The Protestant religion emerged in the sixteenth century and its followers grew to be a sizeable minority in France, where they were dubbed ‘Huguenots‘ and often persecuted. In 1685, however, their pastors were exiled when religious tolerance took a downturn. As a result, the drift of emigration to non-Catholic countries such as England rapidly increased. In total, around fifty thousand arrived as ‘refugees’ ~ a new word for the English.
The main areas of settlement were East London, Kent and Bedfordshire and ten thousand continued on to Ireland. They were welcomed sympathetically and they integrated peacefully into society and the Anglican religion. By 1760 ‘Huguenot’ had ceased to be used as a tag for a separate community. They brought fine skills with them and passed these on ~ in lace-making, watch-making, gardening, silk weaving and silversmithing, for example.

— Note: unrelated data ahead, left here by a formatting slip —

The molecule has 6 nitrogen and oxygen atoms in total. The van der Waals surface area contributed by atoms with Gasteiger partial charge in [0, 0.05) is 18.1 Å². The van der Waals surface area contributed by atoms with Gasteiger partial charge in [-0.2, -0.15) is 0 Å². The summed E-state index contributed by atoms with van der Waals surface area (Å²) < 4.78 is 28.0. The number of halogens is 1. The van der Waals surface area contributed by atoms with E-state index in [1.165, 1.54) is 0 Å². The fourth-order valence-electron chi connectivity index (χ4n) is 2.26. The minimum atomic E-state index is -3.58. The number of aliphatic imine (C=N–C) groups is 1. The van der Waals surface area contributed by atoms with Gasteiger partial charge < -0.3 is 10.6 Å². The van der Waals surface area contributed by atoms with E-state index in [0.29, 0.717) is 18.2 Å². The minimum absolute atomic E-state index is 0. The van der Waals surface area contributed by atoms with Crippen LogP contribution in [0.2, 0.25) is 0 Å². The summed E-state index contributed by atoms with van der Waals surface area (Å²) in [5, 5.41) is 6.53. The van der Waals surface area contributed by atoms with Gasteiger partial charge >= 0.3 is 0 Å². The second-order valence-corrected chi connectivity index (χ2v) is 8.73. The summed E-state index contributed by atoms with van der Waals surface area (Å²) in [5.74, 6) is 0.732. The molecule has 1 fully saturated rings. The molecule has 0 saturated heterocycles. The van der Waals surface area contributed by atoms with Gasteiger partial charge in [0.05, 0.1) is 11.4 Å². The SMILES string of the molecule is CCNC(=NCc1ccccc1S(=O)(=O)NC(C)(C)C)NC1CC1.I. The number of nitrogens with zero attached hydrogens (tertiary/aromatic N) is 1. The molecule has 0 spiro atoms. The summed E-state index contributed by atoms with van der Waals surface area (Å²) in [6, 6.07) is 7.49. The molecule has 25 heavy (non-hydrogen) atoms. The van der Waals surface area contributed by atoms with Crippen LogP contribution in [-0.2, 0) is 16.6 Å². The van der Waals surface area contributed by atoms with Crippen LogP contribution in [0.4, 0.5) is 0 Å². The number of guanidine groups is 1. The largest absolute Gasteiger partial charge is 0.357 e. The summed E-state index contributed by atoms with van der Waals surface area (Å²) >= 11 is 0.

It is estimated that 90% of English people in the south-east of the country have Huguenot ancestry. Many French surnames were anglicised or translated, so ‘de la Croix’ became ‘Cross’ and ‘Mareschal’ became ‘Marshall’, while ‘Reynard’ was replaced with ‘Fox’. The linguistic influence was two-way, naturally, and the Huguenot influx added to our English-French tapestry of expression.
(Image of Huguenot ironwork adorning Hampton Court Palace: Given Up at geograph.org.uk / CC BY-SA 2.0)